From Earth, we can see an edge to the Universe, a distance beyond which there are no more galaxies. It is symmetrical around us, same distance in all directions. If we went to that edge, we would again see a symmetrical view with galaxies in all directions and a limit beyond which we could not see.
if this is true then how can the universe be considered finite in size? Is there a graphic that could shed some light on the size of the finite universe with no edge? I think we have different ideas on what "finite" means. To me edge is part of the definition.

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#### billslugg

From any one spot we look at how far we can see and that is considered the universe. We are at the center of a spherical surface. The surface being where recessional velocity goes FTL. This sphere has a finite size thus the Universe is considered to be finite. If you want you can include the area outside the sphere in which case the Universe would be infinite, but cosmologists don't look at it that way.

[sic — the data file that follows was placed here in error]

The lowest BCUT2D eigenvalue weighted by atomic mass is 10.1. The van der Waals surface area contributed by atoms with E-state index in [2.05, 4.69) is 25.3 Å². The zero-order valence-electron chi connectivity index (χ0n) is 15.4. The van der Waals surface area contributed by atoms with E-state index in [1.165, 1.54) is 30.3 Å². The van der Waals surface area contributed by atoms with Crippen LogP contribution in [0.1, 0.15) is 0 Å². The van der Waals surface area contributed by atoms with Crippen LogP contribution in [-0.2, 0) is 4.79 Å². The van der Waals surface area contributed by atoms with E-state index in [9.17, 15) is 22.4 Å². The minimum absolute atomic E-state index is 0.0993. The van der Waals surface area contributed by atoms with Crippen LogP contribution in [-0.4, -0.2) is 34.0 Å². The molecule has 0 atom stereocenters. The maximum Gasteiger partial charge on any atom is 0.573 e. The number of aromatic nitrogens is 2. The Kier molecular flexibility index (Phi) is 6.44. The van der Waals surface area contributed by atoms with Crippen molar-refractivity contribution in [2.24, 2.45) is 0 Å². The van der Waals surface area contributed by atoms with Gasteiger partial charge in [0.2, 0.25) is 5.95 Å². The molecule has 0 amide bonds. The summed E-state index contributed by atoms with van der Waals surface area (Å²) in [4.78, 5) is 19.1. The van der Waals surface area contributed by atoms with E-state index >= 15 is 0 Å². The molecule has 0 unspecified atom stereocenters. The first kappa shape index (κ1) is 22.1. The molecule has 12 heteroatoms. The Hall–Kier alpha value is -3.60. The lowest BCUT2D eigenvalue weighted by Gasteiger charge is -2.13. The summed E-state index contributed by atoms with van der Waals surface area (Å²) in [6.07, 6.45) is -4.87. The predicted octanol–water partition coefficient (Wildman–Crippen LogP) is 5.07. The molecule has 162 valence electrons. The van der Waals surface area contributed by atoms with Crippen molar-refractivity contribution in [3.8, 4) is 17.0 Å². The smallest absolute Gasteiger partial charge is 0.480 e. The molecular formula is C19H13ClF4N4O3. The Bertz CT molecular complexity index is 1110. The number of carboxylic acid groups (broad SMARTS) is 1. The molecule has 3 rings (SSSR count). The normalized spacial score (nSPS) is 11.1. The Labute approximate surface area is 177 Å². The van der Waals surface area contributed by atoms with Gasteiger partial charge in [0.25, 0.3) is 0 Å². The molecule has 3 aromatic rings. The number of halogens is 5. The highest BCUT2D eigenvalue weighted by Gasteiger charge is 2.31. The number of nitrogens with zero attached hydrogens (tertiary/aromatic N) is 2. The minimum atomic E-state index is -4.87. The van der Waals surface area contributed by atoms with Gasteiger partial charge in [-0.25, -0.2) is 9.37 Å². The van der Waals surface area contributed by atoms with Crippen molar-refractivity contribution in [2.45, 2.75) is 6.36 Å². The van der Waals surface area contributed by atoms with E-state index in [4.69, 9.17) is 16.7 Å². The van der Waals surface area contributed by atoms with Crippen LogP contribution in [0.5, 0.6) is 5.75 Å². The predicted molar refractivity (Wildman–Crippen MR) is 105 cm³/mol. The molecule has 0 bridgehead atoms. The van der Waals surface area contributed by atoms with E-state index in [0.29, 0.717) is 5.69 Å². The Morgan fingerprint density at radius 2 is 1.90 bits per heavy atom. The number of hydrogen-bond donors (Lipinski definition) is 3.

As one moves towards the edge it receeds such that we always see ourselves at the center of the same size bubble. Thus the Universe is unbounded.

"I think we have different ideas on what "finite" means. To me edge is part of the definition." - ASTROSTONER

The Earth surface has a finite area but there is no edge. Same thing can happen with volumes.

#### ASTROSTONER

The Earth surface has a finite area but there is no edge. Same thing can happen with volumes.
ok i guess the word edge is where we got hung up. Lets use boundary instead.

"The Universe is considered to be finite in size, but unbounded."

Define Finite:
fi·nite
1. having limits or bounds.

Define unbounded:
having no limits or bounds.

quite confusing

let's pretend we can teleport and so the expansion doesn't affect our travel. could we ever reach the unbounded boundry?

#### murgatroyd

let's pretend we can teleport and so the expansion doesn't affect our travel. could we ever reach the unbounded boundry?
Maybe (if the universe beyond what is observable is not infinite, and if it is not curved so that you end up in the same spot you started). If so, perhaps we would end up at a plexiglass wall with child gods curiously staring at us

#### billslugg

let's pretend we can teleport and so the expansion doesn't affect our travel. could we ever reach the unbounded boundry?
No, there no boundary. Where is the boundary on the Earth's surface? No matter where you go on the Earth, it ia always the same, a circular horizon.
Same thing happens in the Universe except in three dimensions versus two.

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#### ASTROSTONER

No, there no boundary. Where is the boundary on the Earth's surface? No matter where you go you on the Earth, it ia always the same, a circular horizon.